I’m not in the habit of telling people, “You absolutely have to read this book!” on account of the fact that people have different tastes and also because most books out there aren’t going to make or break someone. For “Get What’s Yours: The Secrets to Maxing Out Your Social Security” by Laurence Kotlikoff, Philip Moeller, and Paul Solman, I will make an exception. Unless you already have a good grasp of its contents, you absolutely have to read this book.
If you’re young enough, it’s easy to joke that Social Security will be insolvent by the time we’re retired. And it may well be. But: that doesn’t mean you’ll get nothing. You may get less than what you would have received in a perfect world, but you’ll still get something. The question is, how do you (or for many of you, your parents) maximize that something?
And that’s why I especially recommend this book for those of us who are into points and miles. We’re used to approaching rewards and loyalty program algorithmically: here are the rules, here are the sweet spots, here is where you get screwed over, and therefore this is what you ought to do. This book takes the same approach and applies it to social security–which, believe you me, is much more complicated than Chase Ultimate Rewards points.
Probably most of you know that you should wait until age 70 to start collecting your benefits in order to max them out. As it happens, that one fact represented the entirety of my social security strategy, such as it was. But if you learn nothing else from this book (or from this review), I hope you’ll at least pick up the concept of file-and-suspend. Giving the example of a couple named Jan and Paul, the authors write:
Jan should apply for her Social Security retirement benefit when she turned 66, but then “suspend” it. That is, she would make herself eligible for the benefit but wouldn’t take it.
…[When Paul turns] 66, you apply just for a spousal benefit. When you each hit 70, you do as you originally planned–you each take your own retirement benefits, at which point they will start at their highest possible values.
Spousal benefits for four years. That should be almost $50,000…
Do all of you know how spousal benefits work? I had no idea about how they worked before reading this, but now I sort of get it. I say sort of, because this stuff is complex. Consider this admonition later in the book:
Now here comes one of those sentences worthy of boldface: For most people, we advise great caution before filing and suspending benefits. For married people or those with former or deceased spouses, or with qualifying children (or even parents), suspending Social Security benefits eliminates the ability to claim a stand-alone auxiliary benefit. This is because the act of filing for a retirement benefit, even though you suspend it, can trigger a simultaneous claim for an auxiliary benefit. And, as we’ve said throughout the book, you can collect only one benefit at a time.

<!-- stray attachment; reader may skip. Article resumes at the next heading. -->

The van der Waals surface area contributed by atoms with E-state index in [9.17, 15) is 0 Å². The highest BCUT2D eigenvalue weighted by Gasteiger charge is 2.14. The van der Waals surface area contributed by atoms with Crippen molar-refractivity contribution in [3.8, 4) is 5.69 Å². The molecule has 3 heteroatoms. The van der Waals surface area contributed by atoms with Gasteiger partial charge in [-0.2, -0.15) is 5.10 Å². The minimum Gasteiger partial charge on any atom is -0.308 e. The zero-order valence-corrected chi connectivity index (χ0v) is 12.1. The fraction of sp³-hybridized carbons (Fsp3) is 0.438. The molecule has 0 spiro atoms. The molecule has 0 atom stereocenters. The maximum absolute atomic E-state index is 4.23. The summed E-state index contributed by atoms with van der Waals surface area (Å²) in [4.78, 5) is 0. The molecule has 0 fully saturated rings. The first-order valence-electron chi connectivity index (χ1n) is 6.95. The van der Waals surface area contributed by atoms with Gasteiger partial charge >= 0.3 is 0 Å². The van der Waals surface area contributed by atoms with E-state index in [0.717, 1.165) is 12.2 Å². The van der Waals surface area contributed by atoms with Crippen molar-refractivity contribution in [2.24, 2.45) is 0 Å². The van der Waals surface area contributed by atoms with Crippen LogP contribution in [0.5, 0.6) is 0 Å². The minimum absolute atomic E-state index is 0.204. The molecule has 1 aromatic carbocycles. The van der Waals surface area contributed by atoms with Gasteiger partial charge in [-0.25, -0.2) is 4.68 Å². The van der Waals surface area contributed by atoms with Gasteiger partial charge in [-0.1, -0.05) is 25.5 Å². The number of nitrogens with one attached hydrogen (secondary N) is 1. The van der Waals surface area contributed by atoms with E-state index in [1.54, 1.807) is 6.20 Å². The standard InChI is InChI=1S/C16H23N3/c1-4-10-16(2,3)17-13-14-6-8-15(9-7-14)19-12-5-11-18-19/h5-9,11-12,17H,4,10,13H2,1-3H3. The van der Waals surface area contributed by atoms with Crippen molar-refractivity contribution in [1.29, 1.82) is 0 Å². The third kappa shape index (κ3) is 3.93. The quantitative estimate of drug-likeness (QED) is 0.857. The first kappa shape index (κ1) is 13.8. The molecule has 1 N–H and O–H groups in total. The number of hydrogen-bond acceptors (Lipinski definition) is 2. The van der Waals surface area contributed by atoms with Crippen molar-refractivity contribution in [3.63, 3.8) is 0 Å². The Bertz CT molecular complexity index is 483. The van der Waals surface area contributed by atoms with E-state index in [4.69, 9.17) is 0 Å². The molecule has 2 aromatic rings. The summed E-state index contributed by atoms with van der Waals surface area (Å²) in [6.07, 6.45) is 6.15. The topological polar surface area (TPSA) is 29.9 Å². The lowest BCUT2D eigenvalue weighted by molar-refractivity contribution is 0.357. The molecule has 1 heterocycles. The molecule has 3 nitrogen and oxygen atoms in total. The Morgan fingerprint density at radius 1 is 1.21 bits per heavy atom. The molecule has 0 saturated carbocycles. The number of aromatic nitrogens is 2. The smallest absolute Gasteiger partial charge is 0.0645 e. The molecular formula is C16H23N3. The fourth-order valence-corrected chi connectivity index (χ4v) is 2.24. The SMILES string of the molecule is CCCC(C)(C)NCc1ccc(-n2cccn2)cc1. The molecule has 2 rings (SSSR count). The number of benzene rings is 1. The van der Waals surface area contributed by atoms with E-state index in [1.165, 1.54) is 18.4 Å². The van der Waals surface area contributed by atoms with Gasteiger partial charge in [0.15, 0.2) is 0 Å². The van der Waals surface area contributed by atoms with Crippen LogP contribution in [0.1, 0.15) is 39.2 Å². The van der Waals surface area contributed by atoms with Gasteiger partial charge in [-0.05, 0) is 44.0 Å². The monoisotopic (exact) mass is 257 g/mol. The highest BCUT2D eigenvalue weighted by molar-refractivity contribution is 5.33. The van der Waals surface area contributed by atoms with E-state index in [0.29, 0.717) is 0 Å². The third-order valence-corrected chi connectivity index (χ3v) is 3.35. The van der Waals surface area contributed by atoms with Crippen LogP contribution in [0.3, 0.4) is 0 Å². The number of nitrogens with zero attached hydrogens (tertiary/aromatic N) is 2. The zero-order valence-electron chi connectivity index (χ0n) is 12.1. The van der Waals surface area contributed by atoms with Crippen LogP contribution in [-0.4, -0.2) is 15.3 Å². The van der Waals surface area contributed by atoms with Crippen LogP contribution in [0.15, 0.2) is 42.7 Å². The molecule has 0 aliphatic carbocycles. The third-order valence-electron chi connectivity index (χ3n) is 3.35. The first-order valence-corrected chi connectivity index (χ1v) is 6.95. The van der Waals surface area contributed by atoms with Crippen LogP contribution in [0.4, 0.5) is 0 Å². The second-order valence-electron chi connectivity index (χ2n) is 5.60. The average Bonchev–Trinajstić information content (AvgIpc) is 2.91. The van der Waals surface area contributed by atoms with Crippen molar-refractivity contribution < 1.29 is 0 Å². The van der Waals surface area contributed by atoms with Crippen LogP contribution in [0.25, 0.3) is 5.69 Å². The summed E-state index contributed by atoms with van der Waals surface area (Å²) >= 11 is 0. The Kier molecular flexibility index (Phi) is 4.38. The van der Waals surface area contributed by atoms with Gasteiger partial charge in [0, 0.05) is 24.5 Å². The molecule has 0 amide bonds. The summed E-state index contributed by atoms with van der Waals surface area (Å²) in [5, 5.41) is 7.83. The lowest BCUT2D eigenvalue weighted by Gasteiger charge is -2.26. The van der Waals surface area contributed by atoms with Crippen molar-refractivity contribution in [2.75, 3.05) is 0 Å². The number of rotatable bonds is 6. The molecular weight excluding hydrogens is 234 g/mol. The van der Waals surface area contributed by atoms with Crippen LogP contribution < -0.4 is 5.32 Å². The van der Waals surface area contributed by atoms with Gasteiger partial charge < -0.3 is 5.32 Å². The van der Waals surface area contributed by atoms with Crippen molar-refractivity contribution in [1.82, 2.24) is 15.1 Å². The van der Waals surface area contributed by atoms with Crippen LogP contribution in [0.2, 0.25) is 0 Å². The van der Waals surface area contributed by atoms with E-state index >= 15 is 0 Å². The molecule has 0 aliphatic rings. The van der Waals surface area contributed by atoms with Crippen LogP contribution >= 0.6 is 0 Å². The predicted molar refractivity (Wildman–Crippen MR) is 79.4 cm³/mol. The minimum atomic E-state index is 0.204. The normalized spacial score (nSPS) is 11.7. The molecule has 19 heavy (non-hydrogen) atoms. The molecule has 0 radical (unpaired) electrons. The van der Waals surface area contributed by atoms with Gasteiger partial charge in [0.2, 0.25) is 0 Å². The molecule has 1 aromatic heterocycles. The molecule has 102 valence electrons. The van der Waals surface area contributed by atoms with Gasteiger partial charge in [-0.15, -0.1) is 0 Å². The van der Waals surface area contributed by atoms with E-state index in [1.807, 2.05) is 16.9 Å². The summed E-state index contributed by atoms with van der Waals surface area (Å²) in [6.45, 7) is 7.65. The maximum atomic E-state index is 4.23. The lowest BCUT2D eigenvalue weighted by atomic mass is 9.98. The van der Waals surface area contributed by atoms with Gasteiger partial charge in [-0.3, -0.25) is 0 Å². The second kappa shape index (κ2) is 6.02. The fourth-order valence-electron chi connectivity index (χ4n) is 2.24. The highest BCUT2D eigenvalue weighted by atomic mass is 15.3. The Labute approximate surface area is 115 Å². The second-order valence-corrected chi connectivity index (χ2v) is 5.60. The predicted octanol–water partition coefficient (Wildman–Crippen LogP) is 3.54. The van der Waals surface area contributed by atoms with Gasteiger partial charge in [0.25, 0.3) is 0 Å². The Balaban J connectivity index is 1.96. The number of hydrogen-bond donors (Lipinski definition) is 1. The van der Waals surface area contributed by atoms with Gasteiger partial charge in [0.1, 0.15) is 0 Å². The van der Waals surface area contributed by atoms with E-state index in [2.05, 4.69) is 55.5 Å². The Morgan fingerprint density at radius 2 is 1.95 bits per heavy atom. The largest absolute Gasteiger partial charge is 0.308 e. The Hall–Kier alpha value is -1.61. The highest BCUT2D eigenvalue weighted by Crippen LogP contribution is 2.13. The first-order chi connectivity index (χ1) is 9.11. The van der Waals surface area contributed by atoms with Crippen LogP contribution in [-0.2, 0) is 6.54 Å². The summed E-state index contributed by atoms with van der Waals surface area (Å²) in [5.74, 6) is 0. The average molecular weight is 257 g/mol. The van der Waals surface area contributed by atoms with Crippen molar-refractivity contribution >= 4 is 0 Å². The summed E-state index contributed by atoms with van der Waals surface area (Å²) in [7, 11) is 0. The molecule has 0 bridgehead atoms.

So yes: it can get complicated. There is much more detail and many more examples than can be conveyed here, but what the book does is equip you to navigate the social security system yourself–which you’ll need to do, because though Social Security staff can tell you how things work, they are technically not allowed to advise you on the best course of action but can only provide information.
But sometimes they have trouble even doing that. Which, though unfortunate, is understandable, since the agency gets more requests for information than any other government agency, including the IRS, while at the same time having fewer resources with which to answer queries.
Nuances notwithstanding, there are some basics that everybody should know. For example, I learned that ten years of marriage is the cutoff point for collecting full spousal benefits. (My wife and I recently passed our ten-year mark, and she was pleased to find this out.) If you were a homemaker with three divorces, each occurring after nine years of marriage, then you are out of luck when it comes to collecting a spousal benefit because you did not hit that ten year mark.
But there’s much, much more; the book is about 300 pages. It can be a little dry at times, but that’s out of necessity due to the subject matter. I can’t imagine making a book about social security any more lively and easier to read than this. Give it a look, check out the reviews, and see if it might be worth your time.